Manufacturing is set to contract more in the West Midlands in the next three months than anywhere else in the country, the CBI says today.
Up to 6,000 jobs could go as companies retrench in the teeth of soaring costs and falling orders.
The CBI paints a gloomy picture of the region's prospects in its latest regional trends survey published in conjunction with credit data specialist Experian.
Manufacturers throughout the country are continuing to struggle with further declines in orders undermining output
and confidence in most regions of the UK. In fact, the national fall in output in the last three months came despite expectations of a levelling off in industrial activity.
For the second quarter running, the decline was driven mainly by the weakness of the home market - but exports are also down.
High energy costs are adding to manufacturers' woes and the Bank of England needs to be ready to cut interest rates in the coming months, commentators said.
In the West Midlands, 59 per cent of companies surveyed were working below capacity; orders fell by 26 per cent; output was 14 per cent down and employment fell by 27 per cent.
Of the West Midlands, the CBI/Experian report says: "New orders fell sharply, and by more than the UK average for the seventh time in eight surveys. A further marked decline in total orders is expected over the next three months, against a stable outlook at the UK level.
"Employment fell sharply in the current survey, with only the South-east and London seeing a sharper decline. Prospects are even more downbeat, with the region expected to experience the sharpest contraction of all UK regions in the next three months."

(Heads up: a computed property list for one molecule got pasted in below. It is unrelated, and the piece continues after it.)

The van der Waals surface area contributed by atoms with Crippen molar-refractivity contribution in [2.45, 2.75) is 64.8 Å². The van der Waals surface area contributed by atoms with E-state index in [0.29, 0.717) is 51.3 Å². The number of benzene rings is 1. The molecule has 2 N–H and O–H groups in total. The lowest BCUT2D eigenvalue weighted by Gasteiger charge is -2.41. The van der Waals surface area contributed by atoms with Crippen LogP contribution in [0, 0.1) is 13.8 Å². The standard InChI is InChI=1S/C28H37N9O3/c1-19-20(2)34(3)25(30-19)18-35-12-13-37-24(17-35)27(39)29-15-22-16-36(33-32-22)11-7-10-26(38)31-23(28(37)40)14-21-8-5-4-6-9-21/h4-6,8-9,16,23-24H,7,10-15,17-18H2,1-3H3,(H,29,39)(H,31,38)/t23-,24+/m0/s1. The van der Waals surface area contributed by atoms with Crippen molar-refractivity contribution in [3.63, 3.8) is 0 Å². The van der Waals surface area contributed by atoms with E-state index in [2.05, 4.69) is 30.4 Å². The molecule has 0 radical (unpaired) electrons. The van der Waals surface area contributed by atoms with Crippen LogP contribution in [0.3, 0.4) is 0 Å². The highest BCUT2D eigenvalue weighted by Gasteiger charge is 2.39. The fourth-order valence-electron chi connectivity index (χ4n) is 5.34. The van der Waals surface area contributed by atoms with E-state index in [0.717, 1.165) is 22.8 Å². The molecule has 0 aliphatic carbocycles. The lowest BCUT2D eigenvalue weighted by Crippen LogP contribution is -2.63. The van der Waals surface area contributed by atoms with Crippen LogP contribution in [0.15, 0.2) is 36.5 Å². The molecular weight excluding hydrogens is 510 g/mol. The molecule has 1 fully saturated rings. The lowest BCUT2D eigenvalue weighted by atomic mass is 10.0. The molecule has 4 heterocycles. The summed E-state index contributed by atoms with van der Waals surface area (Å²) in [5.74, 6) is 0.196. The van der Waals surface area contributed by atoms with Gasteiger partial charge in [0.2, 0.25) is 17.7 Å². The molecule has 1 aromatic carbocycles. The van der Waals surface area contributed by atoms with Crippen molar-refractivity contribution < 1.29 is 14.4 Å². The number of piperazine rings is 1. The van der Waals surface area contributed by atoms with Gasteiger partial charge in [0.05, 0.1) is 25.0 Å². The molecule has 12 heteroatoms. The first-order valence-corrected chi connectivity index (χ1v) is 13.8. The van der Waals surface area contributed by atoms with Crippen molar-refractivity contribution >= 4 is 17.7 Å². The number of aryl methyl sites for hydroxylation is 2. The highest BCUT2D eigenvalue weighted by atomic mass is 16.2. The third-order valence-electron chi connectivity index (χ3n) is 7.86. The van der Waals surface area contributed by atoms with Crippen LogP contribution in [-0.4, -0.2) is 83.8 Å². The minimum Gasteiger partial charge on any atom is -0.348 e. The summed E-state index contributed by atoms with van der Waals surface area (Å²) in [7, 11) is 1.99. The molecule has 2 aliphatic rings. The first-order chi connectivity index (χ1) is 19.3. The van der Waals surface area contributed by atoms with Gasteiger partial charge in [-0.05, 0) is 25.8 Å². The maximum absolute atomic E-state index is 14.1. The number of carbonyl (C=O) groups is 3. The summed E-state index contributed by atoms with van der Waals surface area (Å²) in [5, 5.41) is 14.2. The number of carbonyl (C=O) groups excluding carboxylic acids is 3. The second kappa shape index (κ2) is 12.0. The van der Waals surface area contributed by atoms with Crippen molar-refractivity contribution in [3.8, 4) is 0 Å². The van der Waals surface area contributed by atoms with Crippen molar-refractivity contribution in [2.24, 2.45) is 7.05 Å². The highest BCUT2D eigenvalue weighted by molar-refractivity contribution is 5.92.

In the East Midlands the picture was a little brighter, with firms reporting the first increase in new orders for a year, including a "substantial" rise in exports.
Experian estimates that a further 24,000 manufacturing job losses can be expected in the current quarter, 6,000 of them in the West Midlands.
Economist Dimitri Gunawardena of Experian said: "The poor performance of manufacturing in the fourth quarter continues to reflect the weakness of economic fundamentals.
"A combination of subdued d omestic and external demand, coupled with declines in output and employment, has undermined confidence in most regions.
"In addition, unit costs have been rising and companies' pricing power is limited, intensifying pressure on margins."
CBI economist Doug Godden added: "With some notable exceptions, manufacturers continue to experience difficult times, with high energy costs continuing to add pressure to profit margins.
"Whilst a reduction in interest rates this month appears unlikely, with inflationary pressures remaining at bay, the Bank of England must stand ready to cut in the months ahead should the nascent economic recovery fail to gain momentum."
Along with the East Midlands, Yorkshire and the Humber was one of the bright spots in the latest survey.